22 August 2006


this summer has been a mixture of moving, preparing for next year, visiting friends, trying to write a thesis, organizing, and vacation. but mostly it's been a lot of vacation. certainly vacation has included a lot of visiting and a lot of organizing but my real job this summer (that of finishing my thesis) has been rather neglected (unfortunately). and that means that i go to the Netherlands with a bit of work still left from my previous program. yet, as much as that is a nuisance, the organizing and relaxing and time with friends was worth the nuisance (i hope). it has been a good summer, even in the midst of the sadness of saying good-bye, and i am feeling ready and excited and energized for next year (which starts in a week or so!!)

and one of the highlights of the summer was last week - 4 full days of camping in Algonquin Park. i was with a few of my closest friends (Dave, Crystle and Judith) who had done a great job of organizing things - so we had amazing food and everything that we needed. we spent a lot of time relaxing - just talking or reading or walking - and i was surrounded by water (including a beach), trees, and rocks (and i just love the rocks in the Canadian Shield). except for the lack of mountains and the high number of mosquitoes, it was pretty close to perfect.

and i have pictures but I can't seem to post them today - so they will have to wait for another time...

21 August 2006

St Stephen's Day Tragedy

Today (August 20th) is/was St. Stephen's Day. To celebrate the occasion, fireworks are held in Budapest. Unfortunately, while the hundreds of thousands of people were there, winds of up to 100 km/hour came through the area. Trees were uprooted, tents over thrown, and a couple of boats collided. Although several news agencies currently carry the story, The Turkish Press currently has the most updated version of what happened.

Several friends of mine were there - and close to where people were seriously injured. I'm thankful that they're okay. But please pray for all those who were there and who are not okay and/or are worried about those that they love who were there.

11 August 2006

moving, sharing, and God's timing

on the evening i moved out, i had two good friends (thanks Walter and Deb!) help me move stuff out and pack up my stuff. since my parents didn't really need my food and most of the stuff wasn't originally mine anyways, a lot of it was given away. some my friends took and some went to the schools' food pantry, clothing bank and other odds and ends. As the school closed by 10 getting that stuff out was the first priority. around 11, we started figuring out how to get rid of the furniture. as i was walking out to the garbage area with a chair (we didn't know where else to put it and figured people could scavenge there if they wanted to), i bumped into my neighbour helping another Korean couple into the apartment next door. the couple were bringing in huge suitcases - and as i glanced into the apartment, i saw it was empty. so i asked if they wanted my furniture. and so we moved my two couches, a table, some chairs, and some lamps. and i told them about the dishes and microwave we'd put in the food pantry. and i was delighted by God's timing - only God could turn my moving at a late hour into an opportunity to show hospitality - something that i had received so often from so many people.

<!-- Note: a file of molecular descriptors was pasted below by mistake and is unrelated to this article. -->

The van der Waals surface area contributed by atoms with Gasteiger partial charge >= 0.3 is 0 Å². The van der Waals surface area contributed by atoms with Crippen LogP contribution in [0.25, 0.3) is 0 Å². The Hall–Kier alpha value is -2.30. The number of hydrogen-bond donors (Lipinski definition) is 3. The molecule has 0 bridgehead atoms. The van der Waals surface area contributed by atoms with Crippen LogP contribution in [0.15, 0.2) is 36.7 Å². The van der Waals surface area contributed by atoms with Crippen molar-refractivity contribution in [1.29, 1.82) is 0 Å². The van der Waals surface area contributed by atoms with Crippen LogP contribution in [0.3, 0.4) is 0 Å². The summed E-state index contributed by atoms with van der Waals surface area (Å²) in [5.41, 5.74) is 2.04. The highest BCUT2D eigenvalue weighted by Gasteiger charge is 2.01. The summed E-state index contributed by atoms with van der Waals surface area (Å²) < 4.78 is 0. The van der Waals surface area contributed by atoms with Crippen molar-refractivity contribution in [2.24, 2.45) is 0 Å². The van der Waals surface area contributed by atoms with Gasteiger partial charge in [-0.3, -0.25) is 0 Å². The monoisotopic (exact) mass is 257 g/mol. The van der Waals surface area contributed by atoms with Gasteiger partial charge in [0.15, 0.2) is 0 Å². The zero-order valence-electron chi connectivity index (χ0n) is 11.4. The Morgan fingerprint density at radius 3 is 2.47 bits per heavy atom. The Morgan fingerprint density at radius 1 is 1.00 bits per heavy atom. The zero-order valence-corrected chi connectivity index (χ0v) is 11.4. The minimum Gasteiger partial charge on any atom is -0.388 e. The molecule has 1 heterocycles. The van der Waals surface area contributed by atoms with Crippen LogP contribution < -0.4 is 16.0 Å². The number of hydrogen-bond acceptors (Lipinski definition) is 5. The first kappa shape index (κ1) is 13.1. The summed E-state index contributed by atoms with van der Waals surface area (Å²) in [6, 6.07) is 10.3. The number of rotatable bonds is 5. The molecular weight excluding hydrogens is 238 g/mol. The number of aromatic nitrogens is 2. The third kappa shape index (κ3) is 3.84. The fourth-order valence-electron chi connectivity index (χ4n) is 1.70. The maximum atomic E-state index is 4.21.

and later on, as i was doing a final cleaning of the kitchen, it occurred to me that this was a good reminder of the way God surprises us with his timing. and it was a good way to end my time in Grand Rapids. it was time to leave. but overall it had been good. sure, sometimes it was hard - i'd lived with 7 different people over the 5 years, i'd been hard up for money way too often, living in a foreign country is always a bit of a hassle, and good friends would move away every year. but each year i had kept a few friends and made more. and this time it was me who was moving away from friends. and as much i knew ahead of time that i would learn lots (that is, after all, what one does in school) and that i'd make new (and good) friends, the extent of it still surprised me. i wasn't expecting to realize that as much as i love academics and talking about school stuff, i love the ordinary conversations that have nothing to do with school - and i love being from my very non-academic, practical, and caring family. and i wasn't expecting how much i enjoyed spending time with staff and faculty. and i wasn't expecting the different people that i'd become friends with - and how the friendships just got better with time (it helps that when you all work for the CRC, you keep bumping into old friends) - even the ones that i didn't make until the last couple of years. and i wasn't expecting to be able to minister so much to others - from tutoring to mentoring to teaching to just helping out wherever i could (the best part is getting to watch how people grow in Christ - and getting to see them flourish).
i'm thankful that God surprised me - and made it better than i expected.

i expect that these next couple years will also be full of God's unexpected surprises. and i look forward to them.
in fact, i've already bumped into a couple of surprises. a number of people i've talked to have heard of where i'm going to live. and a couple from my church are on my flight from Toronto to Amsterdam. i can't help but feel that God's taking care of me.

08 August 2006

thoughts on New York

although three days is hardly enough to develop a well-balanced opinion of a place, in my processing our trip to New York a couple of things about New York struck me.

i loved the busy-ness of it. and that it's a city that's not built around cars. i love all the people on the streets, using the subway (although it'd have been easier if we'd had a slightly better subway map and the subway system was slightly more obvious about how and where things were going), and the fact that cars often had to wait for people. i could definitely get used to that part of life there (and am hoping that Amsterdam has a lot of that pedestrian busy-ness to it - and hopefully i'll learn the biking rules quickly.)